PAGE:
A leading Scottish children’s charity has issued a warning about the likely impact of a Westminster Bill in Scotland.

Children in Scotland has expressed serious concerns over plans in the Counter Terrorism and Security Bill for a new duty on organisations and staff to report children as young as two judged to be at risk of becoming involved in terrorism.

Chief Executive Jackie Brock said:

“We would like to know what the evidence is that children in Scottish early years settings and early years specialist provision pose any threat of becoming radicalized. If this evidence doesn’t exist, the proposed nature and scope of the new duty seems excessive and completely unjustified for application in Scotland. We suspect that the proposed duty is, in reality, aimed at parents and carers of children and young people, thus placing staff in services to be covered by the duty in the invidious position of being asked to observe and assess adults as well as children and young people.”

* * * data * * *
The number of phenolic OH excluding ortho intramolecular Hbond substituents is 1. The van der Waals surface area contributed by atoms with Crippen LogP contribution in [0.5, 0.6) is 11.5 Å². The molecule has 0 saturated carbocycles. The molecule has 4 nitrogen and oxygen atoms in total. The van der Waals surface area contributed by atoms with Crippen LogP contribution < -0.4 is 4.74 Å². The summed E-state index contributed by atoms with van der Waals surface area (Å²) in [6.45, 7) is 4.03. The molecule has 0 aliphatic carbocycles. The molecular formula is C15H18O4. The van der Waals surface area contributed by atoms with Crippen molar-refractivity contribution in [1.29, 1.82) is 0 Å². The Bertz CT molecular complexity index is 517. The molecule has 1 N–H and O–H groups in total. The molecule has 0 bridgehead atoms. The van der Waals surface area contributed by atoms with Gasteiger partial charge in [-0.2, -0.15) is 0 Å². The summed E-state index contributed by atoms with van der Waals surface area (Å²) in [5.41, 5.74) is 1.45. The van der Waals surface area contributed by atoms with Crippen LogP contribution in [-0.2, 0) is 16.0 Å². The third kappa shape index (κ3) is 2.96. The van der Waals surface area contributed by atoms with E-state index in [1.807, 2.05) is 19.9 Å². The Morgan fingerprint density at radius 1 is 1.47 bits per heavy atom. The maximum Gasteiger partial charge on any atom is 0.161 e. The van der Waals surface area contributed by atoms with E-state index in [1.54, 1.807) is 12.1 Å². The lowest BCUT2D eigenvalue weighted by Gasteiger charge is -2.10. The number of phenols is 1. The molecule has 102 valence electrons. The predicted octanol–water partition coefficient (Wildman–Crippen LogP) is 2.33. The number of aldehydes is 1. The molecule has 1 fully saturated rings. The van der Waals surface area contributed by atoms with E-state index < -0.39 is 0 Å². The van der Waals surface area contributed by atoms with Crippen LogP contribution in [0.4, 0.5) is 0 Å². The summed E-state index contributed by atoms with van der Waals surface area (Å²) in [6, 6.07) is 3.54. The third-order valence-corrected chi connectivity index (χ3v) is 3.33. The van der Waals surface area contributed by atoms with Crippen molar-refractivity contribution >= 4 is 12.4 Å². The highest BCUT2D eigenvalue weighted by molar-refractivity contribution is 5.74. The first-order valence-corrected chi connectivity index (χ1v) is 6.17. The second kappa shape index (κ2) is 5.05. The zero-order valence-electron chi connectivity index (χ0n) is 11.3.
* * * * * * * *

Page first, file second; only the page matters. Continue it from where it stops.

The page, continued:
She added: “[These proposals] will only serve to alienate certain families and communities from service providers and have a seriously adverse effect on our priorities around inclusiveness and equality in Scotland – for negligible gain in terms of protecting us from terrorists.”

The consultation on the Bill emphasises the type of constitutional issues Children in Scotland highlighted in comments they made last autumn in response to the Smith Commission recommendations.

Crucially, the charity says the proposals risk further confusion and tension between reserved and devolved functions, in this case counter terrorism (reserved to the UK Government) and education and child protection (devolved to the Scottish Government).

This is another example of how the febrile atmosphere of English politics currently affects Scotland in a completely inappropriate way.

If we had genuine Home Rule, such an intervention simply couldn’t happen.


The consultation closes next Friday.